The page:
Lady Stair’s House, situated just off the Lawnmarket, is a fine example of 17th-century townhouse architecture. Named after Lady Stair who bought the building around 1719, the building features a striking stone facade with classical detailing. Lady Stair’s House provides a tangible connection to Edinburgh’s architectural and literary heritage, offering visitors a glimpse into the elegant living spaces of the 17th century.
Lady Stair’s House was gifted to the city for use as a museum in 1907. Today it is home to the Writers’ Museum, a treasure trove of manuscripts, portraits, and personal belongings of some of Scotland’s most celebrated writers, such as Sir Walter Scott, Robert Burns and Robert Louis Stevenson.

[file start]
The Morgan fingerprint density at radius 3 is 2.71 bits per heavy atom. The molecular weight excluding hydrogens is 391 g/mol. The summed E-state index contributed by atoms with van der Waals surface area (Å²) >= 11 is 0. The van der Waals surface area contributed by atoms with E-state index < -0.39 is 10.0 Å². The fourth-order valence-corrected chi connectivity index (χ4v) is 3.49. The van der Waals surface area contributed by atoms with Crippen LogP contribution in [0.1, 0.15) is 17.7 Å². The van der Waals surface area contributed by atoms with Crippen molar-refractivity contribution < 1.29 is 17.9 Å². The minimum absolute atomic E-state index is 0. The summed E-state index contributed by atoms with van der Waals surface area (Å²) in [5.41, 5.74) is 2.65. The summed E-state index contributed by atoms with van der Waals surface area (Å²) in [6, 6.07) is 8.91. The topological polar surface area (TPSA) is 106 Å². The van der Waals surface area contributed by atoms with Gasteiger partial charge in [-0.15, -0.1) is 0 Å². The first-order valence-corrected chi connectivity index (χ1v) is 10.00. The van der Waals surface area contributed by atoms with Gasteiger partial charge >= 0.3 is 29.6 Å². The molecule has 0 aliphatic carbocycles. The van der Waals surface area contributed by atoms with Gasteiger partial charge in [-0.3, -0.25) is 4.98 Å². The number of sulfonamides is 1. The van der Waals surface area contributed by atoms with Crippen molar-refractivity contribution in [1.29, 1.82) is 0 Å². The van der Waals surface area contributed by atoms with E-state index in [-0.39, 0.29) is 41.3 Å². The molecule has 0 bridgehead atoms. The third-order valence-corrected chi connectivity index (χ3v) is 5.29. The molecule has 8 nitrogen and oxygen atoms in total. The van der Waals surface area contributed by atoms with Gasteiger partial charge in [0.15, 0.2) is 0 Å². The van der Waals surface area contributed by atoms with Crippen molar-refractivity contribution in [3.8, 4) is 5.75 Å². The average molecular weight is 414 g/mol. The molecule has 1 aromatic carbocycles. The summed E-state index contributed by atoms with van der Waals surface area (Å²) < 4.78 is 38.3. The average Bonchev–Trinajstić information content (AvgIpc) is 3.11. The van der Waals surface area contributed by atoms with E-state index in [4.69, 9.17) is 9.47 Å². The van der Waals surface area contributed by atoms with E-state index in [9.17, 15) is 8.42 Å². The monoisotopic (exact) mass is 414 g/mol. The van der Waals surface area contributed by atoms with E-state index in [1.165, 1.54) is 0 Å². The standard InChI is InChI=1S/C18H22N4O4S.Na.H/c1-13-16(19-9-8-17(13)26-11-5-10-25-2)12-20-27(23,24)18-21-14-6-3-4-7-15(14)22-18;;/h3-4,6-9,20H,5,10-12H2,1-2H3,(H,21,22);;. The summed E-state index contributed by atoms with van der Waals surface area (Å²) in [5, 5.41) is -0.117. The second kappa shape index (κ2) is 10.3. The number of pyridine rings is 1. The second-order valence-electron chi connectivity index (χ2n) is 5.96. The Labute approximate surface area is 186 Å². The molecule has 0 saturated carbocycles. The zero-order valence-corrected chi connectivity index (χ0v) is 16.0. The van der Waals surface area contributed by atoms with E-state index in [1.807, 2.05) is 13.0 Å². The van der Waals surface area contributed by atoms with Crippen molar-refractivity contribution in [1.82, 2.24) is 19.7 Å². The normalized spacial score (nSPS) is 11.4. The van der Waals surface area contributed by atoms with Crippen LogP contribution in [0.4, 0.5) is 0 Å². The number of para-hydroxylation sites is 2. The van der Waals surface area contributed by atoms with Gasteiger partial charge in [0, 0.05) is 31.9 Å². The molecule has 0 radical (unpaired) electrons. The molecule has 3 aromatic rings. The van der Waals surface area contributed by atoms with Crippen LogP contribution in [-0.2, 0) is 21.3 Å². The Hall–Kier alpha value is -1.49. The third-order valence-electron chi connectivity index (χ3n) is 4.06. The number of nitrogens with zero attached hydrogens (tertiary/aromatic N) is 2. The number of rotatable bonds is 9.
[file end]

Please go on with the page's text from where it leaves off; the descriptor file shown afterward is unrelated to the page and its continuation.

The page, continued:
The interior spaces retain period features, including ornate plasterwork and a beautifully carved wooden staircase.
In 1890 Patrick Geddes intervened when the building had become dilapidated, persuading Lord Rosebery to pay for its restoration.
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